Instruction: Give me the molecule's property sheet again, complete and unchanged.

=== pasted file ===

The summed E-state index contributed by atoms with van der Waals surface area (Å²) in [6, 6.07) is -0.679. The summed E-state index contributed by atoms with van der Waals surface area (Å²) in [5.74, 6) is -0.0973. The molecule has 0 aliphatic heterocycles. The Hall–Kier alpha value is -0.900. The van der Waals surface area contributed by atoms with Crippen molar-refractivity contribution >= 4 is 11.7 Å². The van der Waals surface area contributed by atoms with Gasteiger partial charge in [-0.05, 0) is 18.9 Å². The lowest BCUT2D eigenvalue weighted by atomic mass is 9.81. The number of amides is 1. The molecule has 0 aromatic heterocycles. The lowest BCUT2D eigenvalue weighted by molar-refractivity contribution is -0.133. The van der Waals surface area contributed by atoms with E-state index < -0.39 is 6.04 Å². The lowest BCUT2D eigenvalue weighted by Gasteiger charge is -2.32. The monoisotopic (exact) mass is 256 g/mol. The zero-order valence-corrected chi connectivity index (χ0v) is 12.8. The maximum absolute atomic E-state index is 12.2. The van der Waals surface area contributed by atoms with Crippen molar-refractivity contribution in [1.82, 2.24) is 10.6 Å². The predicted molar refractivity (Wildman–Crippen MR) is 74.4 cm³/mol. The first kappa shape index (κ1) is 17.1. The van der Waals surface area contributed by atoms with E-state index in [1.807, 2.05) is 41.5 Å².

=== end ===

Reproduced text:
The summed E-state index contributed by atoms with van der Waals surface area (Å²) in [6, 6.07) is -0.679. The summed E-state index contributed by atoms with van der Waals surface area (Å²) in [5.74, 6) is -0.0973. The molecule has 0 aliphatic heterocycles. The Hall–Kier alpha value is -0.900. The van der Waals surface area contributed by atoms with Crippen molar-refractivity contribution >= 4 is 11.7 Å². The van der Waals surface area contributed by atoms with Gasteiger partial charge in [-0.05, 0) is 18.9 Å². The lowest BCUT2D eigenvalue weighted by atomic mass is 9.81. The number of amides is 1. The molecule has 0 aromatic heterocycles. The lowest BCUT2D eigenvalue weighted by molar-refractivity contribution is -0.133. The van der Waals surface area contributed by atoms with E-state index < -0.39 is 6.04 Å². The lowest BCUT2D eigenvalue weighted by Gasteiger charge is -2.32. The monoisotopic (exact) mass is 256 g/mol. The zero-order valence-corrected chi connectivity index (χ0v) is 12.8. The maximum absolute atomic E-state index is 12.2. The van der Waals surface area contributed by atoms with Crippen molar-refractivity contribution in [1.82, 2.24) is 10.6 Å². The predicted molar refractivity (Wildman–Crippen MR) is 74.4 cm³/mol. The first kappa shape index (κ1) is 17.1. The van der Waals surface area contributed by atoms with E-state index in [1.807, 2.05) is 41.5 Å².